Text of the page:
While there are often quite a few things you can do to reduce your debts, many find that refinancing their home and consolidating their financial commitments into one lump sum can be one of the most effective ways to reduce or even remove debt – and if you’ve found yourself struggling to keep up with these kinds of repayments, you may want to find out just how refinancing and consolidating could help.
Cash out refinancing
One option that you may want to consider when it comes to home refinancing to pay off debts are cash out refinancing loans. Often, this will allow you to transform the built-up equity in your home into money, which you could use any way you wish.
With such a large sum of cash you’ll often be able to take a large chunk out of, or even entirely pay off, high interest debts.
Taking your LTV ratio into consideration
Before you decide to go for cash out refinancing, you may want to make sure that you have enough equity in your home that the money you take out won’t leave you with a loan to value ratio higher than 80% before refinancing.
In general, if your LTV percentage is higher than 80, you’ll need to buy private mortgage insurance. PMI as it’s often called, can easily cost you an additional 1% of your loan’s overall value annually – which can add up to be quite a large amount over time.
Your loan to value ratio is typically the difference between your existing mortgage’s balance and the value of your property. If you plan to use the cash to pay off a high interest credit card debt, you might need to add the total amount of debt you’ll pay to the mortgage balance, too.
For example, if your mortgage’s current amount is $250,000 on a home that’s worth $500,000, and you want to pay off $10,000 in debt.
$250,000 plus $10,000 is $260,000, which divided by $500,000, is 0.52, or an LTV ratio of 52%. In this instance, it’s unlikely that you’ll have to worry about the additional expense of paying for private mortgage insurance.
Lower mortgage rates
Did you know that mortgage rates are currently close to historical lows? Many homeowners across the United States have refinanced to a lower rate in order to take advantage of these figures – but you may be able to use it to help you deal with high interest credit card debts, too.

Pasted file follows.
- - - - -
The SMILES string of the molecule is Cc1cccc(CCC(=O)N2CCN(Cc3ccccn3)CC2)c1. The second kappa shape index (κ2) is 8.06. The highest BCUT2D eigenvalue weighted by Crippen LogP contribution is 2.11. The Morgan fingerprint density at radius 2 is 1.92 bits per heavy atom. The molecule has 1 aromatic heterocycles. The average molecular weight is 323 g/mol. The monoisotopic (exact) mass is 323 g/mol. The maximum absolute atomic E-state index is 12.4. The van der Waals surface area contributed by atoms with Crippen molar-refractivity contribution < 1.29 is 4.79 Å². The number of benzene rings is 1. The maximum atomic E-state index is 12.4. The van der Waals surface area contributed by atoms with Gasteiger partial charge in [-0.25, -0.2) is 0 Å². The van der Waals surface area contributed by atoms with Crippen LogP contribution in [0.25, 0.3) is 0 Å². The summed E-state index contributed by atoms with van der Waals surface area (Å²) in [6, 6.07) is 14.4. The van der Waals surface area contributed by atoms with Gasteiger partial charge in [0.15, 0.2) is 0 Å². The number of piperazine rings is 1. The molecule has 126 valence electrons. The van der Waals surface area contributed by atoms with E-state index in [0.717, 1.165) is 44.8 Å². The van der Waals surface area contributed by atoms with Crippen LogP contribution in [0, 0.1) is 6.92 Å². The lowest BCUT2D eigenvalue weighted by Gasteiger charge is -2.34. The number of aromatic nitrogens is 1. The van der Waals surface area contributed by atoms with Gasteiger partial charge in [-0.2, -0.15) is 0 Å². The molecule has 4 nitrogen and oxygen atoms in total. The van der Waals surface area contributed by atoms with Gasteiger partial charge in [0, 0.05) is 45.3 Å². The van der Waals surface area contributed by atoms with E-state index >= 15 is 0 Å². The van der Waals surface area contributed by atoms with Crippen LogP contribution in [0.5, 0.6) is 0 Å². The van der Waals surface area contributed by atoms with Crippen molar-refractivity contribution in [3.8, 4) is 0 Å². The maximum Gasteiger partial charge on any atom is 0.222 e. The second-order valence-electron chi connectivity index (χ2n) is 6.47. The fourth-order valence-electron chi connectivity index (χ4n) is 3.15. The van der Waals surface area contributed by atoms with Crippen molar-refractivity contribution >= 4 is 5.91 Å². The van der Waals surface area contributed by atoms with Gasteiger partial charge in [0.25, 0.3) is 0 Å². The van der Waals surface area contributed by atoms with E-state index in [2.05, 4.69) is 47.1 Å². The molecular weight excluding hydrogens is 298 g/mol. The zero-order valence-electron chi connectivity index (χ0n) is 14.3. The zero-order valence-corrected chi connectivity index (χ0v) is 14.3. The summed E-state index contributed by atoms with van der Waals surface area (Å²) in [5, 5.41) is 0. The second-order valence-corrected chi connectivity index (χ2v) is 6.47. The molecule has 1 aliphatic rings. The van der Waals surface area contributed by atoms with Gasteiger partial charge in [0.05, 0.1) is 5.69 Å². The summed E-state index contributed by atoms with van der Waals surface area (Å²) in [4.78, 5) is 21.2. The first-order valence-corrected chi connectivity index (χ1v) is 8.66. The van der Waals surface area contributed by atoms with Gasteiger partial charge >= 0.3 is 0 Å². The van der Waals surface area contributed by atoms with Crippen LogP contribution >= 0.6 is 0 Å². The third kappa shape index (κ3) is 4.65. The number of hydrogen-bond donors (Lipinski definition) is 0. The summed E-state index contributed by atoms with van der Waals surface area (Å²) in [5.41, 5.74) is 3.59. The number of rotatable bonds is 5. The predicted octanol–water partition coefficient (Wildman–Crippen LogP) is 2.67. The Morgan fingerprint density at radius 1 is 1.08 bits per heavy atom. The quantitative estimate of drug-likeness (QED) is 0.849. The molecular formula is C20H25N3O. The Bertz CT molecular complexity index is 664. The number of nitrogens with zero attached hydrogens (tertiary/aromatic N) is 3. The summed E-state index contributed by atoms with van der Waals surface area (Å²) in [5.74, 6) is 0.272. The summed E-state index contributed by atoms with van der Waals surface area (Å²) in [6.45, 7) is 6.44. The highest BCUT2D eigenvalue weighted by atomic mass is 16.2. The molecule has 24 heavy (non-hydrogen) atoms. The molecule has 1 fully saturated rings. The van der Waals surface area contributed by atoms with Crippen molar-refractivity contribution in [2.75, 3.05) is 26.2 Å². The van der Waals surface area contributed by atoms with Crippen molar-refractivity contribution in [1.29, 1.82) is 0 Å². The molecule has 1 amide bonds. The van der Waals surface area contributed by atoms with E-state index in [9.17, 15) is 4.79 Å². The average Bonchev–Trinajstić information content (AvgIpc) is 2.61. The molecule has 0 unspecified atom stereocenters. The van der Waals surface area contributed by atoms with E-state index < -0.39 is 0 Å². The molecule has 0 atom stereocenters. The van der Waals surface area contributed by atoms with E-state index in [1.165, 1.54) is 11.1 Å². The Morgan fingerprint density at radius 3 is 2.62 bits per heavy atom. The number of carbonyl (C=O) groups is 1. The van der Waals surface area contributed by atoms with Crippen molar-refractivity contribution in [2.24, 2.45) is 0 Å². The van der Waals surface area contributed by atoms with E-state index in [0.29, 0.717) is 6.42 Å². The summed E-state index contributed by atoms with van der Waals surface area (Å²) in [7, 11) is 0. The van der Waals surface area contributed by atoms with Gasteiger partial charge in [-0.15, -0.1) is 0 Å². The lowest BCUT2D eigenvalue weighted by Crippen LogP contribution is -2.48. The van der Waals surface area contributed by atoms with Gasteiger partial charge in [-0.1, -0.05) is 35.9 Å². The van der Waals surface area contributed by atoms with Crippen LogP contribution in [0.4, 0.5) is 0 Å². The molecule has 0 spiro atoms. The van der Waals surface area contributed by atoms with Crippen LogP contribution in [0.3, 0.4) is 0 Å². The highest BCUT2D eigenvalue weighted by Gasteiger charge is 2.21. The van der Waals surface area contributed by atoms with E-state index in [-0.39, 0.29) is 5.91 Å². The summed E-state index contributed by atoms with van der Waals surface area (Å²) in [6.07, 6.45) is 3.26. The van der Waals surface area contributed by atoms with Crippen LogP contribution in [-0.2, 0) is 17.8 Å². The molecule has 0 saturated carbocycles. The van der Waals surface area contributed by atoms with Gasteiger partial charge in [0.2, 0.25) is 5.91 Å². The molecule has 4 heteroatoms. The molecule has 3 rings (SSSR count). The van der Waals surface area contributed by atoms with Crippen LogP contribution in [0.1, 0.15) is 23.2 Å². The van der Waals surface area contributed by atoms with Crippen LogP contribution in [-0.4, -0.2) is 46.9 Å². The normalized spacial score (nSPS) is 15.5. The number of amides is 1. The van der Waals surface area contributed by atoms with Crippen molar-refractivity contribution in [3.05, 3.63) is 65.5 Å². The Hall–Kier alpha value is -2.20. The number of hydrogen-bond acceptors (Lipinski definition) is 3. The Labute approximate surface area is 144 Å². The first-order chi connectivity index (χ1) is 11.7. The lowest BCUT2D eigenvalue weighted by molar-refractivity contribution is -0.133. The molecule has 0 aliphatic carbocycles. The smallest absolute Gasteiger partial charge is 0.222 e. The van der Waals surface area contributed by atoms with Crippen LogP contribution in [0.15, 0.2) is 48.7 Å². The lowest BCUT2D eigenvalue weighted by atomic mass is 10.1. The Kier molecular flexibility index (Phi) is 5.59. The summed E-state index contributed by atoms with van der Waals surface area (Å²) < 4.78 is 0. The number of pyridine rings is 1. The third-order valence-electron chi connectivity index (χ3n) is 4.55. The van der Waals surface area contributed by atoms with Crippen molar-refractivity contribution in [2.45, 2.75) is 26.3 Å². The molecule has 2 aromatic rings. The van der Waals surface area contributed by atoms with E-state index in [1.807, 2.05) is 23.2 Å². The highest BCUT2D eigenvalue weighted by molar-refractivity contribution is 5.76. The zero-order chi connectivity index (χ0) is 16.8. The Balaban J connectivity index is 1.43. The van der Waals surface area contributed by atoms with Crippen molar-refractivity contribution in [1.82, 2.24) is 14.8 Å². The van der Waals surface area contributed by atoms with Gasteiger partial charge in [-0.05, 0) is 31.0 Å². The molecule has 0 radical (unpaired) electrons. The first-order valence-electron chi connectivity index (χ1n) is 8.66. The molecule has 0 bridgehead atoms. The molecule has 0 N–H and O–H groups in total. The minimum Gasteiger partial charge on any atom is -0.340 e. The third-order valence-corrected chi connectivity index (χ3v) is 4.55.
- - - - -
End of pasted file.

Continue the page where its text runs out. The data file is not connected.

There’s quite a large difference between 30 year mortgage rates (4.323%) and the average credit card interest rate (nearly 20%) at the moment, and by consolidating your debts to your home loan, you’ll often be able to save money based on the difference between the two when you make your payments.
Because of this, you may even be able to reduce your debts without needing the bonus money that the cash out option can offer.
Is refinancing the best option?
In some cases, refinancing might not be the ideal solution to your problems, which is why it’s often a good idea to consider the potential downsides before you make a decision on what to do.
For example, when consolidating your debts with your mortgage, your home loan’s balance will be raised by the amount of debt that you’re paying off, which could increase your monthly payments.
Additionally, by refinancing you might also change the term of your mortgage. This can sometimes be a bonus, as it can give you the choice to lengthen or shorten your term (which may be useful in some situations). However, if you want to just continue with your current term, you may not have much of a choice.